Nutrients - Research Article from World of Biology

This encyclopedia article consists of approximately 2 pages of information about Nutrients.
This section contains 389 words
(approx. 2 pages at 300 words per page)

Nutrients

Nutrients are any chemicals required for life. Nutrients are of two basic types: (1) inorganic substances that are absorbed by autotrophic organisms, such as plants and certain microorganisms, for use in their synthetic reactions and metabolism, and (2) biomass ingested by animals and heterotrophic microorganisms as sources of organic nourishment.

Plants absorb a wide range of mineral nutrients from their environment. They utilize these nutrients in photosynthetic reactions and other metabolic processes to manufacture all of the biochemicals that they require for growth and reproduction. Nutrients required by plants in relatively large quantities are known as macronutrients, and include compounds of the following elements: carbon, hydrogen, oxygen, nitrogen, phosphorus, potassium, calcium, magnesium, and sulfur. Carbon is required in the largest amounts, typically making up about one-half of the dry weight of plant tissue, while hydrogen, oxygen, nitrogen, and calcium typically occur in concentrations of one to several percent. Phosphorus, potassium, magnesium, and sulfur account for 0.1% to 1% of dry plant tissues. Plants require micronutrients in much smaller amounts, such as the metals copper, iron, and zinc.

Animals must feed on plants or other animals to obtain virtually all of their nutrients. After it is ingested, the food is typically digested, which breaks it down into relatively simple biochemicals and inorganic chemicals, which are absorbed through the gut and used in the animal's metabolism. The most important nutritional need of animals is for energy to support their respiration and growth ( the fixed energy of plant or animal biomass is ingested for this purpose. There are also some micronutrients that animals require in small quantities, but they cannot synthesize themselves. These include biochemicals called vitamins, which must be obtained through their food. Some animals can also utilize mineral forms of certain nutrients, which may be obtained directly from the inorganic environment, without eating biomass. For example, many grazing mammals will utilize salt licks when they are available, because these animals crave sodium, which often is not present in sufficiently large concentrations in the plants that they eat.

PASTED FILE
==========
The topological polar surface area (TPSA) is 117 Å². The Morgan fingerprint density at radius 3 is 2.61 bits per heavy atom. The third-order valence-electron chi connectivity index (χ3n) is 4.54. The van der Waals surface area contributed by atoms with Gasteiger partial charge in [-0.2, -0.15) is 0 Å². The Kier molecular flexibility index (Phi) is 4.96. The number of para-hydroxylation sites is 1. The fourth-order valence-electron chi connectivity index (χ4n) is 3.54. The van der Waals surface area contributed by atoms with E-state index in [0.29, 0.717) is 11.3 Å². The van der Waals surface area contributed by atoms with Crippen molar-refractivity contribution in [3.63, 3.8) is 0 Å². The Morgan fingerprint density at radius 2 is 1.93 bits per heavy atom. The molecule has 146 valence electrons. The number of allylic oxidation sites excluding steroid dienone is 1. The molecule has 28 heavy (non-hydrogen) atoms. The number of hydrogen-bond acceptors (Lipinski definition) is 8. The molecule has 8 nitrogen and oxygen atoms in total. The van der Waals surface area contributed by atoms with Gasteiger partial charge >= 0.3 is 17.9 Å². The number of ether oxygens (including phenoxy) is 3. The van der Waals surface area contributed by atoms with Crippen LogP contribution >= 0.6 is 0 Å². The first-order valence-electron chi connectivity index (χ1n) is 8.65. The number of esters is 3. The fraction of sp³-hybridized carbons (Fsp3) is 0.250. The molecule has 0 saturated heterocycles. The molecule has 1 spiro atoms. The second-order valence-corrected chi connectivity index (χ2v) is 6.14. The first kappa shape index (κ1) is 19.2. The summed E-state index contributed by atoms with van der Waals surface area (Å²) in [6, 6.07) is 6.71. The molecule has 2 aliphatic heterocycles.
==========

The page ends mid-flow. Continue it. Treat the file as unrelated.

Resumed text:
Appropriate nutrition for all organisms is a matter of both quantity and balance. For good nutritional health, all essential inorganic and organic nutrients must be available, and they must be obtainable in an appropriate balance. A severe shortage of even a trace micronutrient can result in severe metabolic dysfunction, and even the death of organisms.

This section contains 389 words
(approx. 2 pages at 300 words per page)
Copyrights
World of Biology
Nutrients from World of Biology. ©2005-2006 Thomson Gale, a part of the Thomson Corporation. All rights reserved.
Follow Us on Facebook